Summer events in Japan 3

The full moon light was appreciated by farmers who worked late, and they prayed to the moon for a good harvest. In the West, this full moon is also known as the harvest moon. In the traditional calendar, autumn was the period from July to September. The night of the 15th of August, the exact midpoint of this period, was called the fifteenth night, so the full moon on that night was called the fifteenth night of Tsukimi, which means moon viewing. The fifteenth night of tsukimi began in China and later spread to Japan. From the Nara period to the Heian period, aristocrats would play music and compose songs at moon viewing parties. It is said that people enjoyed moon viewing. In the Edo period, moon viewing became popular among the common people, and in the fall, they would eat the rice they had just harvested. It has become a popular autumn festival tradition to express gratitude by making an offering before the gods. The third Monday in September is a unique Japanese holiday and a day to honor the elderly. On this day, Japanese, who have the highest rate of longevity in the world, also consider social welfare issues related to the elderly. The most popular visitors are children in kindergarten, who often visit a special nursing home for the elderly.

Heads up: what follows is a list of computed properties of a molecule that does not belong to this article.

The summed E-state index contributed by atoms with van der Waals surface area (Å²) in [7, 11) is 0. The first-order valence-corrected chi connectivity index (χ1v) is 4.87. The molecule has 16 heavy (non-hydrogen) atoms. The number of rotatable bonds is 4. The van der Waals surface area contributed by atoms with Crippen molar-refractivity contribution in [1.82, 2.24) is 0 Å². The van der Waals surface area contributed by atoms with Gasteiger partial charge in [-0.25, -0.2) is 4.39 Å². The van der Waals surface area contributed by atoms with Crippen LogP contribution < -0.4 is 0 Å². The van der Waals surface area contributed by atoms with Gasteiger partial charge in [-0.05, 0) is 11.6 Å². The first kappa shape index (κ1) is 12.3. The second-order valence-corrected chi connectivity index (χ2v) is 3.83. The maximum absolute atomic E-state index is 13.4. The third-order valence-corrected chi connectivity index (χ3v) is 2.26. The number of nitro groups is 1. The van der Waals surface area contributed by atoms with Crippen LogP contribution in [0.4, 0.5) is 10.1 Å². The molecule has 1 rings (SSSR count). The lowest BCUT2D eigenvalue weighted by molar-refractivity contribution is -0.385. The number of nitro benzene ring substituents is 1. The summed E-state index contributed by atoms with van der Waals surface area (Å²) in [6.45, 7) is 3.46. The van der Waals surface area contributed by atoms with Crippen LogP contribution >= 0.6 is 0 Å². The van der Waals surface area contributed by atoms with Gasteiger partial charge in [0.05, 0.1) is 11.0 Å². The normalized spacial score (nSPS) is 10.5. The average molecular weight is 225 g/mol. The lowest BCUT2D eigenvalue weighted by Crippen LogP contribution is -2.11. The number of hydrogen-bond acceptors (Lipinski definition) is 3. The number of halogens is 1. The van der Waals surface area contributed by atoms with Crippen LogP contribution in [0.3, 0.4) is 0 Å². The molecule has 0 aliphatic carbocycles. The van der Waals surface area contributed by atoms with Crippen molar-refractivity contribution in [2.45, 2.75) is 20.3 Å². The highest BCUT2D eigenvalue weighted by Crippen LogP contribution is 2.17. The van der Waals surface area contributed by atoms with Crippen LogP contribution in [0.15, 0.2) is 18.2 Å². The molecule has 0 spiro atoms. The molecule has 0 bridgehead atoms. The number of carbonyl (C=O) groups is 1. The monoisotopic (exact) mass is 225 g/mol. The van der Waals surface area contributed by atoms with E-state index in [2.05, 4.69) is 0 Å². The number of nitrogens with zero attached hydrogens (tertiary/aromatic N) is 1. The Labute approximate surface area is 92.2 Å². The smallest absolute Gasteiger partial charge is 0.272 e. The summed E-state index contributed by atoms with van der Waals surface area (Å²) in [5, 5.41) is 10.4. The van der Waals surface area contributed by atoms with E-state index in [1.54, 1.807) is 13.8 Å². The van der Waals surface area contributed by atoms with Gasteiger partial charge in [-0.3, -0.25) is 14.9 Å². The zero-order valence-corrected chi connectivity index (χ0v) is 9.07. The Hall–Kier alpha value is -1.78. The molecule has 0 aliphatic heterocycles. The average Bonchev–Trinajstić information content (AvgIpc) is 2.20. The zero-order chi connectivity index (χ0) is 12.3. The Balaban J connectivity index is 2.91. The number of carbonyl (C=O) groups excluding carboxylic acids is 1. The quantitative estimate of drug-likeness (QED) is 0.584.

If they don’t live with their family, their family go to see their parents or grandparents that day. The local government also hosts many events, such as hospitality and memorabilia at the retirement home.”

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